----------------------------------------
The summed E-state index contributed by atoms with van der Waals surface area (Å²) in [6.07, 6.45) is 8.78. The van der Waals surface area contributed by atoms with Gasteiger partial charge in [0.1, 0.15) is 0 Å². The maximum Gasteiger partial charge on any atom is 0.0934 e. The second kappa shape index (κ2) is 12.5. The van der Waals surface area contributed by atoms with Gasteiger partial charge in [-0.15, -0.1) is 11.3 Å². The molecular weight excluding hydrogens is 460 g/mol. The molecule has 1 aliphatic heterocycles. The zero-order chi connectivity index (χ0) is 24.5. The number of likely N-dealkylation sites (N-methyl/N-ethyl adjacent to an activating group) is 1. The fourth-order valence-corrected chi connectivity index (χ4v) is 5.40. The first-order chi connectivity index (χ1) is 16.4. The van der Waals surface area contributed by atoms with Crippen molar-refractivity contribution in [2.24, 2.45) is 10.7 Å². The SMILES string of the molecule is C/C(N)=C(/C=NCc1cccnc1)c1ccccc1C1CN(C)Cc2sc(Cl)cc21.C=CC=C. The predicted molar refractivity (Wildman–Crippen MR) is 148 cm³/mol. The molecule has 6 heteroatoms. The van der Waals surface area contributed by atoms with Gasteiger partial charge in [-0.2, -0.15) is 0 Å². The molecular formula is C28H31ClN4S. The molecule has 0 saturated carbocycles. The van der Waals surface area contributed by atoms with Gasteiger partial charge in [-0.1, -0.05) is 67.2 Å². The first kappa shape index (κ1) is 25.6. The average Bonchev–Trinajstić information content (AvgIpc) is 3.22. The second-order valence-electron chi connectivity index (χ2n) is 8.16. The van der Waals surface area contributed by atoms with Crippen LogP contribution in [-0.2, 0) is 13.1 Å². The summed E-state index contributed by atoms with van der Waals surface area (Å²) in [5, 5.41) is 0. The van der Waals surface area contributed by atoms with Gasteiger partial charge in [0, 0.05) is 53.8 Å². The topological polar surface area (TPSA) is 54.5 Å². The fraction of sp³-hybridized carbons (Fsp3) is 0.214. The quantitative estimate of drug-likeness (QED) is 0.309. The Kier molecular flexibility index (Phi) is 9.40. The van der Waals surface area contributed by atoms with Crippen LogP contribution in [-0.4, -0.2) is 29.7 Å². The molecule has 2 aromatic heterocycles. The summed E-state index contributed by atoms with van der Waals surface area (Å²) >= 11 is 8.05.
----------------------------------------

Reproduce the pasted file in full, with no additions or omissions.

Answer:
The summed E-state index contributed by atoms with van der Waals surface area (Å²) in [6.07, 6.45) is 8.78. The van der Waals surface area contributed by atoms with Gasteiger partial charge in [0.1, 0.15) is 0 Å². The maximum Gasteiger partial charge on any atom is 0.0934 e. The second kappa shape index (κ2) is 12.5. The van der Waals surface area contributed by atoms with Gasteiger partial charge in [-0.15, -0.1) is 11.3 Å². The molecular weight excluding hydrogens is 460 g/mol. The molecule has 1 aliphatic heterocycles. The zero-order chi connectivity index (χ0) is 24.5. The number of likely N-dealkylation sites (N-methyl/N-ethyl adjacent to an activating group) is 1. The fourth-order valence-corrected chi connectivity index (χ4v) is 5.40. The first-order chi connectivity index (χ1) is 16.4. The van der Waals surface area contributed by atoms with Crippen molar-refractivity contribution in [2.24, 2.45) is 10.7 Å². The SMILES string of the molecule is C/C(N)=C(/C=NCc1cccnc1)c1ccccc1C1CN(C)Cc2sc(Cl)cc21.C=CC=C. The predicted molar refractivity (Wildman–Crippen MR) is 148 cm³/mol. The molecule has 6 heteroatoms. The van der Waals surface area contributed by atoms with Gasteiger partial charge in [-0.2, -0.15) is 0 Å². The molecular formula is C28H31ClN4S. The molecule has 0 saturated carbocycles. The van der Waals surface area contributed by atoms with Gasteiger partial charge in [-0.1, -0.05) is 67.2 Å². The first kappa shape index (κ1) is 25.6. The average Bonchev–Trinajstić information content (AvgIpc) is 3.22. The second-order valence-electron chi connectivity index (χ2n) is 8.16. The van der Waals surface area contributed by atoms with Crippen LogP contribution in [-0.2, 0) is 13.1 Å². The summed E-state index contributed by atoms with van der Waals surface area (Å²) in [5, 5.41) is 0. The van der Waals surface area contributed by atoms with Gasteiger partial charge in [0, 0.05) is 53.8 Å². The topological polar surface area (TPSA) is 54.5 Å². The fraction of sp³-hybridized carbons (Fsp3) is 0.214. The quantitative estimate of drug-likeness (QED) is 0.309. The Kier molecular flexibility index (Phi) is 9.40. The van der Waals surface area contributed by atoms with Crippen LogP contribution in [-0.4, -0.2) is 29.7 Å². The molecule has 2 aromatic heterocycles. The summed E-state index contributed by atoms with van der Waals surface area (Å²) >= 11 is 8.05.